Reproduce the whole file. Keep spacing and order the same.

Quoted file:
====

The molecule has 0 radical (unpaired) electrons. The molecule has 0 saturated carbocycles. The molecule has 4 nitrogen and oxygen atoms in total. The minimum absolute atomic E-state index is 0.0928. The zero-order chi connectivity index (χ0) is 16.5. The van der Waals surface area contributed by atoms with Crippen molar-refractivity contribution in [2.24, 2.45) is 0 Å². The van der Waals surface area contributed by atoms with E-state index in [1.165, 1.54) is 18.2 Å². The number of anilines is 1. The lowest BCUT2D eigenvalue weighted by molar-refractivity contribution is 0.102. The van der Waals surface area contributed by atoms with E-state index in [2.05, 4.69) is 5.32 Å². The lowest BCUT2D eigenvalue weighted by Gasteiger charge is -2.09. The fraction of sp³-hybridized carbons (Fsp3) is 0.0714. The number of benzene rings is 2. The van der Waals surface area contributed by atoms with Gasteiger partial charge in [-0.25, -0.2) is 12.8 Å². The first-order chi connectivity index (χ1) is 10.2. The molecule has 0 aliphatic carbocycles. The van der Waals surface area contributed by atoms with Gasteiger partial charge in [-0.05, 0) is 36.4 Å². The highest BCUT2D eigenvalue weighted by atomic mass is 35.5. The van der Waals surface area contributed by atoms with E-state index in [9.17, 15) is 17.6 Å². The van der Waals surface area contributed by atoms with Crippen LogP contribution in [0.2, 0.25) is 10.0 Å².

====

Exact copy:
The molecule has 0 radical (unpaired) electrons. The molecule has 0 saturated carbocycles. The molecule has 4 nitrogen and oxygen atoms in total. The minimum absolute atomic E-state index is 0.0928. The zero-order chi connectivity index (χ0) is 16.5. The van der Waals surface area contributed by atoms with Crippen molar-refractivity contribution in [2.24, 2.45) is 0 Å². The van der Waals surface area contributed by atoms with E-state index in [1.165, 1.54) is 18.2 Å². The number of anilines is 1. The lowest BCUT2D eigenvalue weighted by molar-refractivity contribution is 0.102. The van der Waals surface area contributed by atoms with E-state index in [2.05, 4.69) is 5.32 Å². The lowest BCUT2D eigenvalue weighted by Gasteiger charge is -2.09. The fraction of sp³-hybridized carbons (Fsp3) is 0.0714. The number of benzene rings is 2. The van der Waals surface area contributed by atoms with Gasteiger partial charge in [-0.25, -0.2) is 12.8 Å². The first-order chi connectivity index (χ1) is 10.2. The molecule has 0 aliphatic carbocycles. The van der Waals surface area contributed by atoms with Gasteiger partial charge in [-0.05, 0) is 36.4 Å². The highest BCUT2D eigenvalue weighted by atomic mass is 35.5. The van der Waals surface area contributed by atoms with E-state index in [9.17, 15) is 17.6 Å². The van der Waals surface area contributed by atoms with Crippen LogP contribution in [0.2, 0.25) is 10.0 Å².